first of all, let me introduce myself:
I am a 22 years old architecture student from southern Brazil. I love music and arts and love building and tweaking with things. Things I've built include guitars, effect pedals and a tube amplifier. The main reason I build things is because I believe this extremely industrialized world we live in suffocates the personality of each person - so I like things customized as to reflect the uniqueness of each individual. Well, enough about me and on to what matters on this forum!
I recently came across this forum when searching for info about how to build my own cintiq like tablet and now just finished my very own build!
I decided to do a pictorial from my build, and this is why: several people come here to the forum looking for a step-by-step guide to build their own Sim-tiqs. There are a lot of tech junkies and electronic diy'ers here but there are also a lot of people that never built anything before, but would really like to get into the Sim-tiq world.
These people had Drew's log, which has a lot of pics and is great, specially since he found such a great match of monitor plus tablet.
But now I believe I have had even more luck than Drew! My build was done, from first disassembly of tablet and monitor to end of assembly of the simtiq in only 4 days!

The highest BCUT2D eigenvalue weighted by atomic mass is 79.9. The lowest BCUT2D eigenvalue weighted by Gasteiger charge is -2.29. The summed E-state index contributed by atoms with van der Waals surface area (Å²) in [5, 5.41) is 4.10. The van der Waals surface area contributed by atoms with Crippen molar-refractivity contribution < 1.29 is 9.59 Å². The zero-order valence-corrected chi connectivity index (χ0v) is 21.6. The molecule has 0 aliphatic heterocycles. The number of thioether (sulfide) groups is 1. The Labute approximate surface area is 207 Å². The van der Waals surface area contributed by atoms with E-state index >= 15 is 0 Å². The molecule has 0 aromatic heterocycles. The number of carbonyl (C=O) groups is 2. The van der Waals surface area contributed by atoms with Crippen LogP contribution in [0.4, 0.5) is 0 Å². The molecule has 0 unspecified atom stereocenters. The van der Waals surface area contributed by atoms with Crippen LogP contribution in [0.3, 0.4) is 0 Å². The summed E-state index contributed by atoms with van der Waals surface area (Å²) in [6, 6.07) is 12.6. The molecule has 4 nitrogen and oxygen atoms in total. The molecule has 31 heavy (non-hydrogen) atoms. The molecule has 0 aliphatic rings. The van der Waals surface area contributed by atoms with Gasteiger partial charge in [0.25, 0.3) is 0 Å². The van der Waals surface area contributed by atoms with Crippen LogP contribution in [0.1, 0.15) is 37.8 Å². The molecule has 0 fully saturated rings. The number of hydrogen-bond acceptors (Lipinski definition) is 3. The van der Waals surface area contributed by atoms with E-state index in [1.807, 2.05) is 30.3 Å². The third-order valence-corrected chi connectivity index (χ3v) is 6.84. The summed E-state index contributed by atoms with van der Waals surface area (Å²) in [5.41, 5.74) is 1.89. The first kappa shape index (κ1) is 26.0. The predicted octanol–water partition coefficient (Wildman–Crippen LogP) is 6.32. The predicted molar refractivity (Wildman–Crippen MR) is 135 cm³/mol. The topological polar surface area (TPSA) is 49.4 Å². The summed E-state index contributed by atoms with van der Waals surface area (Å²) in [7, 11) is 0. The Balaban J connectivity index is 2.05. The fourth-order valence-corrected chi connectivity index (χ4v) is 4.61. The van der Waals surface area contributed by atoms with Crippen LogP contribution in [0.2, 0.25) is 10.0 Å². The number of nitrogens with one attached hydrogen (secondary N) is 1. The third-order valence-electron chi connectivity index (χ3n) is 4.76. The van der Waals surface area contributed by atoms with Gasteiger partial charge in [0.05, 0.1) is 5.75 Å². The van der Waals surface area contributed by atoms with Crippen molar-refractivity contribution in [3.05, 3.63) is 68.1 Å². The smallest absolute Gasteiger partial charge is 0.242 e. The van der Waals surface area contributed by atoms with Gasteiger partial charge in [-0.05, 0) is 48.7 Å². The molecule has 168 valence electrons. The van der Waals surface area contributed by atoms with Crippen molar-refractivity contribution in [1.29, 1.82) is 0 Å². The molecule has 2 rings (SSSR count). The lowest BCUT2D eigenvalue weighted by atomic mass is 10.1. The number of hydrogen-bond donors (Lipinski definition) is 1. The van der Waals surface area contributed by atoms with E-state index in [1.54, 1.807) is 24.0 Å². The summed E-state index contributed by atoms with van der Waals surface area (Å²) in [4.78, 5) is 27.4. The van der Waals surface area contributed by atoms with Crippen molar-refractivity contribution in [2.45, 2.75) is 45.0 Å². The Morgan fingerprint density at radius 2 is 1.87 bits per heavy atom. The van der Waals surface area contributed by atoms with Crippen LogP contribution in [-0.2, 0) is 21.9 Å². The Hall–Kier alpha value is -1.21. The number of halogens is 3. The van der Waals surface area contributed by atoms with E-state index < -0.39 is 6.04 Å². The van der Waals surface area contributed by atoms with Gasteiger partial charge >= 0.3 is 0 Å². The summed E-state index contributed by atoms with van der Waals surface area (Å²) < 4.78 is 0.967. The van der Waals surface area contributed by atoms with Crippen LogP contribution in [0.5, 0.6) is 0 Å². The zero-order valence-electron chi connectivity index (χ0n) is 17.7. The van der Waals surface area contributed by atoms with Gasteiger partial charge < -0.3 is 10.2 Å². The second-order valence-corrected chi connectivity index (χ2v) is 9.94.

I have to give Lady Luck her merit, because it was just that, luck! I have a lot of electronic experience and knowledge, but really nothing that could help me here!
I could say the models I used for this build were simply made for each other, and this is why I decided to make the pictorial. This build can be pretty straightforward, no big issues to resolve making it iideal for a beginner to have his shot! Ok, on to it!Materials used:
Wacom UD1212R from eBay - 27 dollars plus 45 dollars shipping - still cheaper than a crappy tablet here in Brazil
A wacom is totally worth it. I have a Genius tablet and there is no comparison. The wacom is sturdy and precise, plus it has a great driver software. It would be hell to map this thing on the Genius driver.LG L1553S bought new - about 140 dollars in local store
This monitor was actually the only 15" 4:3 ratio I could find in my town! The stores carry only widescreen models now, except for this one, from which they had just a few left. But it still looked really promising: really thin monitor with external power source. After I bought it I found out it even runs on the same voltage as the tablet! Only one power source needed!8 inches of CCFL cable (4 inches for each polarity)
This must have at least 2kV insulation, 3kV to be sure (the voltage peak on a common CCFL can be of about 1.8kV!)12"x9" piece of clear acrylic sheet, 2mm thick
2mm is thick enough as to better distribute the pressure on the screen and still not too thick as to become a problem on parallax. But if you are not too afraid as I to damage your screen, you could go less, I think... But 2mm is the thickness so that the acrylic later leves to the rest of the tablet
And of course electrical tape, pliers, screwdrivers, knives... A soldering iron is really recommended
for the extension of the backlight cable. And a dremel really makes the job easier!
Ok, I'll gather the first pictures and be back in a bit with the first part of the pictorial!